This I intended to write three weeks ago at the end of August, but as usual time ran out.
At the beginning of July I set out to write my first full draft of Elin’s Story from beginning to end. To encourage myself (and provide a small degree of entertainment for my various friends who have been hearing about the novel for two years or more without seeing any results), I put a progress metre on my homepage and fairly faithfully updated it daily. My target was 105,000 words and I had the whole of July and August to achieve it. Two thousand words a day, for sixty days – sure, that would do it.
Oh dear, not even close.
As I approached the end of August I realised I had managed to write on just 39 days of the 60 and had produced not quite 25,000 words of copy (with a little more than 10,000 words of back-story). That works out at 884 words-a-day. Disappointing, but on the other hand, not so bad. It is, after all, 884 words-a-day more than nothing at all.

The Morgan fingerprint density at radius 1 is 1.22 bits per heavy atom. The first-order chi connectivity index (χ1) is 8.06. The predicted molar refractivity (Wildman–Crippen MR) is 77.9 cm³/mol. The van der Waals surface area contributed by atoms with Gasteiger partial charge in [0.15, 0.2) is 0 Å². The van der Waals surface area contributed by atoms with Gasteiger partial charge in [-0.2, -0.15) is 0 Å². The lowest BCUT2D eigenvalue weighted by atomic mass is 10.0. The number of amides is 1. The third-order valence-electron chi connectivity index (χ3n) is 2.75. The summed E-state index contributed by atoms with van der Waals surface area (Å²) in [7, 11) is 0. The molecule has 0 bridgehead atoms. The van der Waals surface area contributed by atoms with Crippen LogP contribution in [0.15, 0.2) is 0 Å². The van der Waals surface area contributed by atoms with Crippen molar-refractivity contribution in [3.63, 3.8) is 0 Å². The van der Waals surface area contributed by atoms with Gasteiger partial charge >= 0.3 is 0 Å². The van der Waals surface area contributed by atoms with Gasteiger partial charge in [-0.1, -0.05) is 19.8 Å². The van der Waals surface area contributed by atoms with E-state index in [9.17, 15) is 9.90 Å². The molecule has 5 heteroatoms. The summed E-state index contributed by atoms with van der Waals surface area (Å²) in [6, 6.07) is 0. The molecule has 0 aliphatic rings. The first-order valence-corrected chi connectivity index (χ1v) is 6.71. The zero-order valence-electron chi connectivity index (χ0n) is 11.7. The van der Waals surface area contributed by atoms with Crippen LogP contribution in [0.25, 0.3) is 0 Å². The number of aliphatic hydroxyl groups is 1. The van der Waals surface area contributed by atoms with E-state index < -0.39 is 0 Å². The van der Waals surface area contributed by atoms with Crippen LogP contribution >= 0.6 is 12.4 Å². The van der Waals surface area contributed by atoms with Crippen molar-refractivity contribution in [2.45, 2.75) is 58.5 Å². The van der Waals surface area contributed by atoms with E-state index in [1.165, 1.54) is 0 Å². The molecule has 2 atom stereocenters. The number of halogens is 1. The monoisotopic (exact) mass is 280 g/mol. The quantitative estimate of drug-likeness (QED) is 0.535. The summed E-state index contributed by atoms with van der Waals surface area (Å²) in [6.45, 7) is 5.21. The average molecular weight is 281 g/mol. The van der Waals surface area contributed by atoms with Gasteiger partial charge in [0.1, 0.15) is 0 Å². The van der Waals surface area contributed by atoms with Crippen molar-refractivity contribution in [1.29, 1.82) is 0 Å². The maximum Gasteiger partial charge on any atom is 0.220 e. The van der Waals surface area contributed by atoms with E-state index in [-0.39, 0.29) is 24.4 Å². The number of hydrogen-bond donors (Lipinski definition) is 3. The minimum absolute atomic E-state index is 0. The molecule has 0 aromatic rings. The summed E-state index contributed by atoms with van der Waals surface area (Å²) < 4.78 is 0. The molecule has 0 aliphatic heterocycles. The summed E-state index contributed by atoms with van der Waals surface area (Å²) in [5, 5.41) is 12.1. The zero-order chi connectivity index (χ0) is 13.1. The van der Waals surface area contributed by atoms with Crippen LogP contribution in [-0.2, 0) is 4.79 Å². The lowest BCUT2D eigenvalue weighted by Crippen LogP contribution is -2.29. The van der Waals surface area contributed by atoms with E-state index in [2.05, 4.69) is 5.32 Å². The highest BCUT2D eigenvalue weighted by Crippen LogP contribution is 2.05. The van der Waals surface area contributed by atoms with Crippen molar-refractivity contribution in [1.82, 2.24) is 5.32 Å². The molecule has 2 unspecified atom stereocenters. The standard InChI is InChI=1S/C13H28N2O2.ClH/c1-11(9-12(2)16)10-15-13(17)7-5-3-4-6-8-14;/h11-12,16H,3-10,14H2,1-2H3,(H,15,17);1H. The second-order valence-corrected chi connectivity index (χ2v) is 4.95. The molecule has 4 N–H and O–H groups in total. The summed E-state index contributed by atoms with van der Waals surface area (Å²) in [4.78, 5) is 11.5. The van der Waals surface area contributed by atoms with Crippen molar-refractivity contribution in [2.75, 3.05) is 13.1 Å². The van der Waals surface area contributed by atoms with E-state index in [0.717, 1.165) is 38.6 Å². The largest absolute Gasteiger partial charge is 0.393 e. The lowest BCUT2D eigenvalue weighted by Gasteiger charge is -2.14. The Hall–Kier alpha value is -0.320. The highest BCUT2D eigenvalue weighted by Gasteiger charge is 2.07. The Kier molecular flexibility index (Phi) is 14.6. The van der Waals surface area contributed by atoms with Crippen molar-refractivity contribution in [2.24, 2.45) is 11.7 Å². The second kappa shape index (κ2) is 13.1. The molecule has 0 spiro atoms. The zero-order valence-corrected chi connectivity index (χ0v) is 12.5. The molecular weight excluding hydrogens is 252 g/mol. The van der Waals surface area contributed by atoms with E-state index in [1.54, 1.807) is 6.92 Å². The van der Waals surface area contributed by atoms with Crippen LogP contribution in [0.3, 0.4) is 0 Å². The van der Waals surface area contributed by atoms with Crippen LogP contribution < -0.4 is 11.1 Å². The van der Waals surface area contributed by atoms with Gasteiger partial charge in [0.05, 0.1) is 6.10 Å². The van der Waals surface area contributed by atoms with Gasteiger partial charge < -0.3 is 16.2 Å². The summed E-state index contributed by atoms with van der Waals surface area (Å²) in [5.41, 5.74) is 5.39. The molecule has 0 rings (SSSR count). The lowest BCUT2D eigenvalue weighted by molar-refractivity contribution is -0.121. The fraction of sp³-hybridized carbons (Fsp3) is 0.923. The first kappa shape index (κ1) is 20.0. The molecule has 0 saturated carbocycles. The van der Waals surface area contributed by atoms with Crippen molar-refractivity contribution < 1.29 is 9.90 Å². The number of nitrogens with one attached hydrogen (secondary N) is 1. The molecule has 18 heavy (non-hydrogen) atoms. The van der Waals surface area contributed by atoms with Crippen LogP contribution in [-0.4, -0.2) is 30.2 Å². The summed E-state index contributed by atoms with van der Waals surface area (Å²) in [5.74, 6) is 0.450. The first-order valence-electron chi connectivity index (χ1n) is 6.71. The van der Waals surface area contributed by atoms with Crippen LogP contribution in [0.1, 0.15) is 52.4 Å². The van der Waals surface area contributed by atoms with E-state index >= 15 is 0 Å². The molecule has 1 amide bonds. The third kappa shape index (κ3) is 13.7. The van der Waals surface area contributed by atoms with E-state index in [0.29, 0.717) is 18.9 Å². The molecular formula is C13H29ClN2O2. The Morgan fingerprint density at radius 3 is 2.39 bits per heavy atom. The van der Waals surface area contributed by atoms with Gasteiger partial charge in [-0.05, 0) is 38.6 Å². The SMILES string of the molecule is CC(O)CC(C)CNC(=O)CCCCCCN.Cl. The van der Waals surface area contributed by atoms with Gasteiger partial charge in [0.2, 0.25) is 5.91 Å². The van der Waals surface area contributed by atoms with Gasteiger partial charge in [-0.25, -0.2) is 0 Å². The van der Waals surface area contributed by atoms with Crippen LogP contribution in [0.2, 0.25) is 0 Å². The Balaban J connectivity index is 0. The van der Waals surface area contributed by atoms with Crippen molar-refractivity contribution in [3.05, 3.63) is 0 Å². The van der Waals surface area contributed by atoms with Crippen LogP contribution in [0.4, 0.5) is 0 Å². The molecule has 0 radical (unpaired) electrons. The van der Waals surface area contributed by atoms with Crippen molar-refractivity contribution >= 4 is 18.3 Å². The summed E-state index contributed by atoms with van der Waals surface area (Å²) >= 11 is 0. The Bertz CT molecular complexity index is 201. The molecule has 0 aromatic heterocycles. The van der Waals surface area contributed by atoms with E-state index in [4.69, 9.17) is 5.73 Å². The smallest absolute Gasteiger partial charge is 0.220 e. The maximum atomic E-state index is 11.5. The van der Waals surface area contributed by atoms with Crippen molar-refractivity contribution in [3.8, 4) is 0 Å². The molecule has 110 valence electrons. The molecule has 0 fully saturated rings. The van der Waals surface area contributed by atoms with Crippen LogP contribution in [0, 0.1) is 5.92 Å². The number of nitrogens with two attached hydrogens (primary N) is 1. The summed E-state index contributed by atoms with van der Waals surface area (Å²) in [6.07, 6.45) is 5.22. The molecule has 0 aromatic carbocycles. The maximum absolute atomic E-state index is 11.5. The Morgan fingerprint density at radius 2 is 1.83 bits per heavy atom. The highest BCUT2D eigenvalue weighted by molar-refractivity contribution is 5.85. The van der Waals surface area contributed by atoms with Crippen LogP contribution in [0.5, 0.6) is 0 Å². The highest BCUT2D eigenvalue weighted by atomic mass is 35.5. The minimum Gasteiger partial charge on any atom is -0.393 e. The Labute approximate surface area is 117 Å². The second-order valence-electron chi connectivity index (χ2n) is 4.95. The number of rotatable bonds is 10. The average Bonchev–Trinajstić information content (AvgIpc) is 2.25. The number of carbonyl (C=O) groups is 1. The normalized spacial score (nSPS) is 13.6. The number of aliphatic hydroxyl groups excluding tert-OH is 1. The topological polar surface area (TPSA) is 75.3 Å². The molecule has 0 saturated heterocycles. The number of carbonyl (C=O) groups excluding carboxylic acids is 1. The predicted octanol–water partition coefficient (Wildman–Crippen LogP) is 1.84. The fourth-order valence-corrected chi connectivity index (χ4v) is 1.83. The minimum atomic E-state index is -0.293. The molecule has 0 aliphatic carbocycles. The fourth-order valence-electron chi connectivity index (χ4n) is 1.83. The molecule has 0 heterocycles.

Back from holiday now, with the autumn rain rattling on the window, I am facing a clear stretch of, say, 90 days before Christmas. If I can keep up the same average rate, and write every day between now and then, I might still manage to complete the draft by the end of the year.
And so, I shall push on. From Monday 20th September, expect to see the progress metres crawling forward again.
Sadly the progress metres I wrote about in this article seem to have disappeared. I’ve removed the dead links. [May 2020]
The header image is the portrait of A Young Lady Aged 21 held at the Tate Gallery in London. This is possibly a portrait of Elin Ulffdotter (Bååt later styled Snakenborg) who became Lady Helena Marchioness of Northampton.